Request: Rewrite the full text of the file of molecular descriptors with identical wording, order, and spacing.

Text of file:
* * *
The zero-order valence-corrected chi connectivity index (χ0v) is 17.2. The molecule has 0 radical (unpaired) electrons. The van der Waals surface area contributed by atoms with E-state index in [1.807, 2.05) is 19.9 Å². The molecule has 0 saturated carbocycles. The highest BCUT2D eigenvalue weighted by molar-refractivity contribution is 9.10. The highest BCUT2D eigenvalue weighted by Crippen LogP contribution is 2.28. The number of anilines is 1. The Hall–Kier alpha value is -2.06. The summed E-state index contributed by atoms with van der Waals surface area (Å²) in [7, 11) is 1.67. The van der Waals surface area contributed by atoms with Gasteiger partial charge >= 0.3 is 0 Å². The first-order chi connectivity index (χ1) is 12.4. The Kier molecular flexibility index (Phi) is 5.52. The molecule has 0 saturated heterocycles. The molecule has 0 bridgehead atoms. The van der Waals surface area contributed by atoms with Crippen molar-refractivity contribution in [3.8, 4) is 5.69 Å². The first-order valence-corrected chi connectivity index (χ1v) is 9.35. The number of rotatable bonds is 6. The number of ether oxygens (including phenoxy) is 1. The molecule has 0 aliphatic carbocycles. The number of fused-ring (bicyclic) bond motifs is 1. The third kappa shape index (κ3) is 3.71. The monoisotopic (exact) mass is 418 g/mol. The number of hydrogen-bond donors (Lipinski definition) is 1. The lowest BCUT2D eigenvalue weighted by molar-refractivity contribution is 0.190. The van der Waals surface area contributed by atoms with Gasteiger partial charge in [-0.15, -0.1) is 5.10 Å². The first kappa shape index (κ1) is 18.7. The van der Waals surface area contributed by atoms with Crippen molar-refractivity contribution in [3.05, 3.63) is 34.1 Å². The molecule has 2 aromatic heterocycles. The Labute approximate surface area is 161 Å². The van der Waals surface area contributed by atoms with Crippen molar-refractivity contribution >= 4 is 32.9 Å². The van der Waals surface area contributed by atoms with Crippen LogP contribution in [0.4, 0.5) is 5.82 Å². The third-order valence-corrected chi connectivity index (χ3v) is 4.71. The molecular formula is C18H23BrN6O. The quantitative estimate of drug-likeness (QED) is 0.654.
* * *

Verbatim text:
The zero-order valence-corrected chi connectivity index (χ0v) is 17.2. The molecule has 0 radical (unpaired) electrons. The van der Waals surface area contributed by atoms with E-state index in [1.807, 2.05) is 19.9 Å². The molecule has 0 saturated carbocycles. The highest BCUT2D eigenvalue weighted by molar-refractivity contribution is 9.10. The highest BCUT2D eigenvalue weighted by Crippen LogP contribution is 2.28. The number of anilines is 1. The Hall–Kier alpha value is -2.06. The summed E-state index contributed by atoms with van der Waals surface area (Å²) in [7, 11) is 1.67. The van der Waals surface area contributed by atoms with Gasteiger partial charge >= 0.3 is 0 Å². The first-order chi connectivity index (χ1) is 12.4. The Kier molecular flexibility index (Phi) is 5.52. The molecule has 0 saturated heterocycles. The molecule has 0 bridgehead atoms. The van der Waals surface area contributed by atoms with Crippen molar-refractivity contribution in [3.8, 4) is 5.69 Å². The first-order valence-corrected chi connectivity index (χ1v) is 9.35. The number of rotatable bonds is 6. The number of ether oxygens (including phenoxy) is 1. The molecule has 0 aliphatic carbocycles. The number of fused-ring (bicyclic) bond motifs is 1. The third kappa shape index (κ3) is 3.71. The monoisotopic (exact) mass is 418 g/mol. The number of hydrogen-bond donors (Lipinski definition) is 1. The lowest BCUT2D eigenvalue weighted by molar-refractivity contribution is 0.190. The van der Waals surface area contributed by atoms with Gasteiger partial charge in [-0.15, -0.1) is 5.10 Å². The first kappa shape index (κ1) is 18.7. The van der Waals surface area contributed by atoms with Crippen molar-refractivity contribution in [3.05, 3.63) is 34.1 Å². The molecule has 2 aromatic heterocycles. The Labute approximate surface area is 161 Å². The van der Waals surface area contributed by atoms with Crippen molar-refractivity contribution >= 4 is 32.9 Å². The van der Waals surface area contributed by atoms with Crippen LogP contribution in [0.4, 0.5) is 5.82 Å². The third-order valence-corrected chi connectivity index (χ3v) is 4.71. The molecular formula is C18H23BrN6O. The quantitative estimate of drug-likeness (QED) is 0.654.